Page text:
Overgrazing Can Disrupt Desert Food Webs

UNSW Sydney scientists have revealed that excessive grazing by kangaroos in arid regions of Australia can alter the food web between dead vegetation, termites, and animals that depend on termites for food. The findings, published in the journal Ecosystems, show that overgrazing by kangaroos in arid ecosystems can hinder the consumption of dead vegetation by detritivores like termites and earthworms. The research has important consequences for preserving biodiversity in Australia’s arid areas.

Scientists at UNSW Sydney have conducted research on the impact of overgrazing by herbivores, such as kangaroos, on arid ecosystems in Australia. This research has shown that overgrazing can lead to a reduction in termites, which serve as the primary decomposers in these environments. The reduction in termites can then have a cascading effect, resulting in a decline in the number of small vertebrates like lizards, desert frogs, and dunnarts that feed on termites.

Green and brown food webs

The focus of this research was on “brown food webs,” which are based on the consumption of dead or decaying vegetation by detritivores, like termites or earthworms. Most food web research has been conducted on “green food webs,” which begin with the consumption of living vegetation by herbivores.

The research took place at Boolcoomatta Station Reserve, a conservation reserve managed by Bush Heritage Australia. The area is inside the dingo fence in South Australia, where sheep grazing is the predominant land use and the dingo, a top predator, is “functionally extinct.” Kangaroos occur in large numbers in this region due to the suppression of the dingo population and the availability of artificial water sources.

Biodiversity Implications for all Arid Regions in Australia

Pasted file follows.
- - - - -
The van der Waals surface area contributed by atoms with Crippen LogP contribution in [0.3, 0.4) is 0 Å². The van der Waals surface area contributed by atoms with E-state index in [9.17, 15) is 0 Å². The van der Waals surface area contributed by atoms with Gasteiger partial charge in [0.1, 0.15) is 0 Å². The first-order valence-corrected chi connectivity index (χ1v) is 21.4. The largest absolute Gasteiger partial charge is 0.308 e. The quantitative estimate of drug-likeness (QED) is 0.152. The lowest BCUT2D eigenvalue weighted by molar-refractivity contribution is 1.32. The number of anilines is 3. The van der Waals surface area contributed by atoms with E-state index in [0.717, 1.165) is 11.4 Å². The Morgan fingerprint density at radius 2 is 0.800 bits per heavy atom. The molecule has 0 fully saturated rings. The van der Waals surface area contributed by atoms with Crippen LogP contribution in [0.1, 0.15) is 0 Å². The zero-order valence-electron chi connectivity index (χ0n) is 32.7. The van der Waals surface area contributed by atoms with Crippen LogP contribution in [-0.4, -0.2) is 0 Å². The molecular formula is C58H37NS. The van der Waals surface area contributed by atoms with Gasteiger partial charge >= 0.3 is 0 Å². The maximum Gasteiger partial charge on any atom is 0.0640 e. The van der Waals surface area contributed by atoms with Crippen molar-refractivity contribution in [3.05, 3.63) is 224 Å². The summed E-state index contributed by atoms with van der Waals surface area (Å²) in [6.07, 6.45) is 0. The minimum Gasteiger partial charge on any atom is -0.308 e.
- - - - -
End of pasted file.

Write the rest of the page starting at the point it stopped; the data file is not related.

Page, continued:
The researchers compared the cover of living and dead vegetation, the abundance of detritivorous termites, and their predators inside enclosures where kangaroos were excluded to nearby control plots. They found that the exclosures, with kangaroos absent, had a higher cover of living and dead vegetation and more termites and small vertebrates that feed on termites.

This research highlights the importance of considering brown food webs in the conservation of biodiversity in arid ecosystems. By preserving the dead vegetation that serves as a food source for detritivores and small vertebrates, we can maintain the health of the desert food web and protect the important role these small species play in supporting the larger animal populations in the ecosystem.

“Our findings are one of the first to show in arid ecosystems that where herbivores were excluded, there was greater biomass of dead grass. In turn, there were more termites and predators of termites inside the exclosures,” says lead author Baptiste Wijas. “These small vertebrates are an essential component of biodiversity in desert environments and play a crucial role in desert food webs by being prey for larger animals such as larger marsupials, birds of prey, snakes, and goannas.”

The new study has crucial implications for preserving biodiversity in arid regions of Australia, says Prof. Letnic. The findings provide insight into the impact of grazing on arid ecosystems, allowing for informed decisions on herbivore population management. Conservationists can use the information to detect early signs of habitat disturbance that is vital for safeguarding other species.

Share This Science News


more insights